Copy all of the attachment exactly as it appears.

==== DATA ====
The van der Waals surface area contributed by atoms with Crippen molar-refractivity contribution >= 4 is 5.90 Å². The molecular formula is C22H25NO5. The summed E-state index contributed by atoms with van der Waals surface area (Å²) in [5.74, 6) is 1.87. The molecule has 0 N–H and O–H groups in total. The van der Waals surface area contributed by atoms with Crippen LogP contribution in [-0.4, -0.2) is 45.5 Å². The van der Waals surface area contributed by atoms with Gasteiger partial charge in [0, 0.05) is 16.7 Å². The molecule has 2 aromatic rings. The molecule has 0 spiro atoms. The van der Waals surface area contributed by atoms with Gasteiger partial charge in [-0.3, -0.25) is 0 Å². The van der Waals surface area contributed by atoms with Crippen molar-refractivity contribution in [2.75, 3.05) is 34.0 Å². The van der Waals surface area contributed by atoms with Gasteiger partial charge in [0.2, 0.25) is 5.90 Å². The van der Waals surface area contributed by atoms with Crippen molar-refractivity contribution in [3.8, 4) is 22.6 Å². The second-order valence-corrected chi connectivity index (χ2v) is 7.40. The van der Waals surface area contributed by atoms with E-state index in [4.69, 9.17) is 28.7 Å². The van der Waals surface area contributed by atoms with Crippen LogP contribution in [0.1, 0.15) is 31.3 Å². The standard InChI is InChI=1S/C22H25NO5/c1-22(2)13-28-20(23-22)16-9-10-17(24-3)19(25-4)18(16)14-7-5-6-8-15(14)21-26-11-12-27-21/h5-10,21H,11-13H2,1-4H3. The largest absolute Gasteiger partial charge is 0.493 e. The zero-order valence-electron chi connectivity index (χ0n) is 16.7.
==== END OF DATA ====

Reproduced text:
The van der Waals surface area contributed by atoms with Crippen molar-refractivity contribution >= 4 is 5.90 Å². The molecular formula is C22H25NO5. The summed E-state index contributed by atoms with van der Waals surface area (Å²) in [5.74, 6) is 1.87. The molecule has 0 N–H and O–H groups in total. The van der Waals surface area contributed by atoms with Crippen LogP contribution in [-0.4, -0.2) is 45.5 Å². The van der Waals surface area contributed by atoms with Gasteiger partial charge in [0, 0.05) is 16.7 Å². The molecule has 2 aromatic rings. The molecule has 0 spiro atoms. The van der Waals surface area contributed by atoms with Gasteiger partial charge in [-0.3, -0.25) is 0 Å². The van der Waals surface area contributed by atoms with Crippen molar-refractivity contribution in [2.75, 3.05) is 34.0 Å². The van der Waals surface area contributed by atoms with Gasteiger partial charge in [0.2, 0.25) is 5.90 Å². The van der Waals surface area contributed by atoms with Crippen molar-refractivity contribution in [3.8, 4) is 22.6 Å². The second-order valence-corrected chi connectivity index (χ2v) is 7.40. The van der Waals surface area contributed by atoms with E-state index in [4.69, 9.17) is 28.7 Å². The van der Waals surface area contributed by atoms with Crippen LogP contribution in [0.1, 0.15) is 31.3 Å². The standard InChI is InChI=1S/C22H25NO5/c1-22(2)13-28-20(23-22)16-9-10-17(24-3)19(25-4)18(16)14-7-5-6-8-15(14)21-26-11-12-27-21/h5-10,21H,11-13H2,1-4H3. The largest absolute Gasteiger partial charge is 0.493 e. The zero-order valence-electron chi connectivity index (χ0n) is 16.7.